The real world – Soldiers train for finding civilians

Master Sgt. Derrick D. Crawford, Story and photos
21st Theater Support Command

***image1***Soldiers anxiously scanned the road outside their heavily defended perimeter as several Afghani civilians approached the razor-wired gate, waving frantically and shouting for help in broken English.

Leaders quickly assessed the situation as non-combatants seeking aid. Within minutes, Soldiers swept the group into the compound, attended to the wounded and detained the remaining civilians.

Just then, shots cracked from the windows of a van racing toward the compound as enemy gunmen attempted to blow the gate with explosives.

For Soldiers of the 29th Support Group, 21st Theater Support Command, this scene played out during their External Evaluation training exercise Oct. 12 to 19 in Mannheim, Germany.

The unit is preparing for a real-world deployment to Afghanistan in the coming months, where it will form a joint logistics command to manage all support operations in theater.

Comprising a headquarters element and the 191st Ordnance Battalion, the group is capable, among other things, of providing vehicle maintenance, ammunition and explosive ordnance handling and disposal, and theater-wide airdrop services.
Their teamwork will be especially crucial during their upcoming deployment, according to 29th SG Commander Col. Walter J. Sawyer.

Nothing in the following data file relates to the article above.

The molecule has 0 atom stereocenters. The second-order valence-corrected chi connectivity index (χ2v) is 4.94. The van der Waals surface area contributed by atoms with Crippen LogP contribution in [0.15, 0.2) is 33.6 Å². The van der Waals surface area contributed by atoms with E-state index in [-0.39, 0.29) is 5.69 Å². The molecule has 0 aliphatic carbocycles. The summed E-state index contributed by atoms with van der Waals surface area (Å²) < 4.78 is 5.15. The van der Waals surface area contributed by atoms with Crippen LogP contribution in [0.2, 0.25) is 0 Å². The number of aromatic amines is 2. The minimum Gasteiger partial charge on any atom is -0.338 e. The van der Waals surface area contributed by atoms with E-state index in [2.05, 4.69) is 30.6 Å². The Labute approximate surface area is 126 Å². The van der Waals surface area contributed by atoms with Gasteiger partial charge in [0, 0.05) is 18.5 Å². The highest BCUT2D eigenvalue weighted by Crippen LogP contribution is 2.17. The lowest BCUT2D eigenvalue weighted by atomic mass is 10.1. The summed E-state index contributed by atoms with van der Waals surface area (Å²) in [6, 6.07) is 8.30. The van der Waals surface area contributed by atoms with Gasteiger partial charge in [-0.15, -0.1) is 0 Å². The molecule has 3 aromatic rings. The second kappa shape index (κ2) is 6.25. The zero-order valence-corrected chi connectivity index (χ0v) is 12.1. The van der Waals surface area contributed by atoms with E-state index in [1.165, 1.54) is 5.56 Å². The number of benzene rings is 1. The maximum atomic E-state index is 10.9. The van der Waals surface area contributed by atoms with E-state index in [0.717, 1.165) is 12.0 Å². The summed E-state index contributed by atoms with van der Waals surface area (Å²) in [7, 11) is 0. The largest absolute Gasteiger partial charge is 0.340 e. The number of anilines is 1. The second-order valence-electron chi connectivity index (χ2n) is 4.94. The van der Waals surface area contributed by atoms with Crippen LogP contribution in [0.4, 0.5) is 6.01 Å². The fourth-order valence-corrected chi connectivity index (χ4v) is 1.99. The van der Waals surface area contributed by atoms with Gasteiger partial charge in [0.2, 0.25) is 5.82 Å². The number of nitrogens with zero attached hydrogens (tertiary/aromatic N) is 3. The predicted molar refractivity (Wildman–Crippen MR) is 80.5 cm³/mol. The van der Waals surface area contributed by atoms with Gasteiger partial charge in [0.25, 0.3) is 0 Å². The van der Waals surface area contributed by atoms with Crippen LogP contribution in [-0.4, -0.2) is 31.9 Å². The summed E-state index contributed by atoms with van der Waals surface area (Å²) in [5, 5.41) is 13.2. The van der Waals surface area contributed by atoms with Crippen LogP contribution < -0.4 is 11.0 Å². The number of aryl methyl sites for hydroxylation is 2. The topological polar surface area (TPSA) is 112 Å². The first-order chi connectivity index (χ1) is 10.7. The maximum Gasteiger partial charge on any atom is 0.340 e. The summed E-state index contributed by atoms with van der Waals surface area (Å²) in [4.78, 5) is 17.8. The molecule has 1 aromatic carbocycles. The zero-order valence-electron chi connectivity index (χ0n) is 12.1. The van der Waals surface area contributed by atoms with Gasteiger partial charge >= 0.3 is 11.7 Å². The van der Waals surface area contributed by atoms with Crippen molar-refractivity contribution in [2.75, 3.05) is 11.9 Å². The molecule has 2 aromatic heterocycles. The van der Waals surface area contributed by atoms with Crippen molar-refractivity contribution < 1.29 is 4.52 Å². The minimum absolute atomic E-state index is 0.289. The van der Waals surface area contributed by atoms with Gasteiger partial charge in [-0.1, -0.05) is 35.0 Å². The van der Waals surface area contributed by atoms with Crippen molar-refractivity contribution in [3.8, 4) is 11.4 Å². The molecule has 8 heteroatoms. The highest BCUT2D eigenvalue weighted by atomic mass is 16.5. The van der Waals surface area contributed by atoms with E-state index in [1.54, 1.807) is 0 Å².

“We’re getting ready for follow-on exercises with SETAF (Southern European Task Force), our higher headquarters,” Colonel Sawyer said. “We go off to Grafenwoehr in October for the Lion Challenge Exercise. So this is basically a prelude to a number of other training exercises we’ll have with SETAF before we go downrange.”

***image2***During the Exeval, training focused on dealing with civilians on the battlefield and all facets of tactical convoy operations.
“The eight-day situational training exercise illustrated just how fast situations can change on the battlefield, and magnified the importance of combat support Soldiers knowing how to handle them,” said Colonel Sawyer.

“Every Soldier is a Soldier first,” he said. “If we do not know how to defend and take care of ourselves in a combat zone, it will definitely have a negative impact on our overall mission.

“There will be movement outside the compound, so we want to make sure they understand that every time we go outside the gates it’s a combat mission. They need to be focused.”

That wasn’t a problem for Sgt. Michael Sonnenberg of 1st Platoon, 23rd Ordnance Company, 191st Ordnance Battalion, who helped repel the perimeter attack.

“This is great training, training we’ve all looked forward to. In the field, you get to see the whole Soldier (concept),” Sergeant Sonnenberg said.

For others like Spc. Jesse Nicholas of Headquarters, Headquarters Company, 23rd Ordnance, it was proof of the benefits of his unit’s weekly Sergeant’s Time training.
“It’s definitely a marked improvement from when we first trained here over a month ago,” Specialist Nicholas said. “We’ve continued to train since then, and it’s been outstanding.”